Audacious Case Over Corporate Fraud. When congressional investigators asked for records from investment bank UBS Warburg recently, they added a new twist to their examination of a particularly audacious case of alleged corporate fraud.
But the move by the House Energy and Commerce Committee, which is probing charges of insider trading and shifty bookkeeping at HealthSouth Corp., was in fact just the latest instance of turning the focus to Wall Street and the banks behind big-money business deals.
As regulators and lawmakers unravel the corporate and financial disasters that have cost investors nationwide billions of dollars, they are starting to lift a veil from the world of the big investment banks, which work far from public view.
“The role of investment banks has changed and grown in importance,” said Sen. Carl Levin, D-Mich. He led an investigation last year of the business ties between some big Wall Street firms and the now-bankrupt Enron.
“Several investment banks have a lot to answer for in the Enron scandal,” Levin said Tuesday. “It is time for regulators to reassess the role of investment banks and what needs to be done to oversee their conduct and restore investor confidence in U.S. markets.”
As they helped drum up financial backing for the multibillion-dollar mergers and other deals of recent years, investment bankers reveled in their image as smart, swaggering risk-takers.
Now, however, there is a new poster boy: Frank Quattrone, a former investment banker indicted in New York on Monday on charges of witness tampering and obstructing federal investigations. Quattrone allegedly urged underlings to destroy documents at his firm, Credit Suisse First Boston, just as a probe was getting under way.
CSFB is a banking powerhouse, with $5.7 billion in revenue last year, that operates in 34 countries. During the high-tech boom of the late 1990s, Quattrone earned almost $100 million a year and wielded enormous influence at the helm of CSFB’s technology division. He presided over lucrative first stock offerings of companies such as Amazon.com and Netscape Communications.
The charges against Quattrone carry penalties of up to 25 years in prison. His lawyer says he is innocent.
Other big investment firms have come under public scrutiny in the Enron case amid allegations that they aided the energy trader in its accounting fraud.
Merrill Lynch, the nation’s largest brokerage firm, agreed recently to pay $80 million to resolve the allegations in a settlement with the Securities and Exchange Commission over the 1999 financing deals with Enron. Merrill neither admitted to nor denied wrongdoing in the accord. The SEC also charged four former senior investment bankers at the firm with helping Enron inflate profit and mislead investors. They have disputed the allegations.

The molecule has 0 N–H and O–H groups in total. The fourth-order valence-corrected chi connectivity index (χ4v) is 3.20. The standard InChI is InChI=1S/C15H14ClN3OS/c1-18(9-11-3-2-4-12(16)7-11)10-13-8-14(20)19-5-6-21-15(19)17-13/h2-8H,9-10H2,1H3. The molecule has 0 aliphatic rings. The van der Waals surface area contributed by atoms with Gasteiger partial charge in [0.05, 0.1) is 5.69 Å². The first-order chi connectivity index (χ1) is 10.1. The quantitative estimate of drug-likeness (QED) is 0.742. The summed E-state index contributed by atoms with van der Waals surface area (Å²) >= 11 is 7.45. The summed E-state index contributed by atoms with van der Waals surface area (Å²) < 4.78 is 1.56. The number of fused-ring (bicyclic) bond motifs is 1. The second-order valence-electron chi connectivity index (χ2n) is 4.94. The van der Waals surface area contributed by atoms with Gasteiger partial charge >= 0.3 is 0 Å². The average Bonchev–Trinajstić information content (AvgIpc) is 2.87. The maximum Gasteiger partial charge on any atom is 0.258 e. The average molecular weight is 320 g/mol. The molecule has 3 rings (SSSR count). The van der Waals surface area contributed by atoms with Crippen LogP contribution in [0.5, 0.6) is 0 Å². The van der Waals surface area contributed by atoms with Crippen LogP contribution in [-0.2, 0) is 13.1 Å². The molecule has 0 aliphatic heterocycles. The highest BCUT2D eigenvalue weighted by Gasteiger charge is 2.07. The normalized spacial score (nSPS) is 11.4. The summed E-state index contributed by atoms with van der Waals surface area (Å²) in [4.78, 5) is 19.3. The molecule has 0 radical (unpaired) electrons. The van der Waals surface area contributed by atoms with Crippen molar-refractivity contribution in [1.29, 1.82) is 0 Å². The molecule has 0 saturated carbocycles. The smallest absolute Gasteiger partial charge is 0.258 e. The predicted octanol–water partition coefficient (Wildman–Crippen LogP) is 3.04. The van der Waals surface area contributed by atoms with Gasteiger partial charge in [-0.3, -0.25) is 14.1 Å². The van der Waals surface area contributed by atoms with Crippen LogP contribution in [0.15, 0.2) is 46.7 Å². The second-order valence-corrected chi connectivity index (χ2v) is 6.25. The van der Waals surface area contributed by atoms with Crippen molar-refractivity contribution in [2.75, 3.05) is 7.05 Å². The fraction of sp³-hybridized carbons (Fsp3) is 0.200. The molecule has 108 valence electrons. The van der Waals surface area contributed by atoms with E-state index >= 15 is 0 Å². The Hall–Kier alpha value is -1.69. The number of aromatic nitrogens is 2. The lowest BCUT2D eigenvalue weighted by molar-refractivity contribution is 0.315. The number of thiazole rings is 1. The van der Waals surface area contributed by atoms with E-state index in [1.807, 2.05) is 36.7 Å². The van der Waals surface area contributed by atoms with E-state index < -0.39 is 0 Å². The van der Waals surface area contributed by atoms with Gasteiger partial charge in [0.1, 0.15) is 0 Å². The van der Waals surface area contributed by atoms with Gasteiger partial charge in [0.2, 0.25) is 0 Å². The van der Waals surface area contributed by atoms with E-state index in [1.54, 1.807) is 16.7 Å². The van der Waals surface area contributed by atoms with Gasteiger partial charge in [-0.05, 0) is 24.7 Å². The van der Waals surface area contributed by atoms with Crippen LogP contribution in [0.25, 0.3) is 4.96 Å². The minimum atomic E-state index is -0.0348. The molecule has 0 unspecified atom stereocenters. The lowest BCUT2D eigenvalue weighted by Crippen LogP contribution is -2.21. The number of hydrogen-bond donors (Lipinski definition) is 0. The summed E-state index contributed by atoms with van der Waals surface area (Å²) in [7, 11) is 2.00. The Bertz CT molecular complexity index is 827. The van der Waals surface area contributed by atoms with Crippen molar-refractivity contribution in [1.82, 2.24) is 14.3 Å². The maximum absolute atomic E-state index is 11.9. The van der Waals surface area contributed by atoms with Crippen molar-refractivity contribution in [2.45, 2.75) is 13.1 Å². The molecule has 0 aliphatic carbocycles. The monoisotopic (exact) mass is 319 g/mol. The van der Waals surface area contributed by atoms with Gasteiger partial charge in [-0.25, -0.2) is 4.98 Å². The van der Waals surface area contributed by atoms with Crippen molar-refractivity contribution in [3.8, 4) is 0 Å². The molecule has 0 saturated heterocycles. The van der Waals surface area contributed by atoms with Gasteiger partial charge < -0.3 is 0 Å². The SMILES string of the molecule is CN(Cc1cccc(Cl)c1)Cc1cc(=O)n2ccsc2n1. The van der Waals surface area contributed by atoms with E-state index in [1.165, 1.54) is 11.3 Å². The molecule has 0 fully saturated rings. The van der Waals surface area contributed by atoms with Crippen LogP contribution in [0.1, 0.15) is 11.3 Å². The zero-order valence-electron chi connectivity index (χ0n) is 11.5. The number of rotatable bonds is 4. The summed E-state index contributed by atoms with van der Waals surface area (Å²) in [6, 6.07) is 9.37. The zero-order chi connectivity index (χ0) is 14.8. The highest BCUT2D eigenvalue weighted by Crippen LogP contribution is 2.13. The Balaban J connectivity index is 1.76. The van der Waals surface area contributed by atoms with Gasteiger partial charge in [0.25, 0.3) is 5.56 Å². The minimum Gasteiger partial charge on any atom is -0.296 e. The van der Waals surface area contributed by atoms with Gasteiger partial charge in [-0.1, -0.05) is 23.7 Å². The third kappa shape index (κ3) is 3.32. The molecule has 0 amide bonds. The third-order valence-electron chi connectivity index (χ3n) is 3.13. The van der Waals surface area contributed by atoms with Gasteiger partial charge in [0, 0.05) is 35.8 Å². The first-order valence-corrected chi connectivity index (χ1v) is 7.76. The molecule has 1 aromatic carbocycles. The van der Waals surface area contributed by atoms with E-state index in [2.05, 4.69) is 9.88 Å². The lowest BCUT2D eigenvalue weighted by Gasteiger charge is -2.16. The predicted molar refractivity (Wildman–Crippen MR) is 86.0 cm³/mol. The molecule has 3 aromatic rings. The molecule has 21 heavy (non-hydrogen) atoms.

UBS Warburg, CSFB, Merrill, J.P. Morgan and Citigroup’s Salomon Smith Barney unit are among 10 Wall Street firms paying $1.4 billion in a settlement with regulators over analysts who misled the public by touting certain stocks to win investment-banking business.
Under the industrywide pact, which followed an investigation by the SEC and state and market regulators, two former star analysts were fined a combined $19 million and banned from the securities industry. They are Internet expert Henry Blodget of Merrill Lynch and telecommunications specialist Jack Grubman of Salomon Smith Barney.
Individual investment bankers could be next on the enforcement block. While they refuse to discuss it publicly, the regulators are believed to be looking at the conduct of investment bankers who allegedly pressured their analyst colleagues to maintain rosy stock ratings.
The next level in the chain of command: the firms’ top executives. Regulators have held open the possibility of future enforcement action against them for failing to properly supervise analysts and investment bankers.
“Ongoing actions by the SEC will be directed toward supervisory” responsibilities of brokerage executives, SEC Chairman William Donaldson told the Senate Banking Committee last week.
Sen. Richard Shelby, R-Ala., chairman of the Senate Banking Committee, recently said businesses will only clean up their act when top executives feel the heat.
“Without holding executives and CEOs personally accountable for the wrongdoing that occurred under their watch, I do not believe Wall Street will change its ways or that investor confidence will be restored,” he said.
In the HealthSouth case, the House Energy and Commerce Committee asked UBS Warburg to turn over documents related to, among other things, its work on a $1 billion bond sale for HealthSouth and its role in several “side” companies in which ousted HealthSouth CEO Richard M. Scrushy had a financial interest.
Since March, the $2.5 billion accounting debacle involving the medical rehabilitation company already has brought guilty pleas from 11 former executives. Scrushy’s lawyers say they expect him to be indicted.
Despite HealthSouth’s disclosures last year of an SEC insider-trading and accounting investigation, UBS Warburg analyst Howard Capek continued to issue favorable ratings of the company’s stock and to encourage investors to buy it, the lawmakers say.
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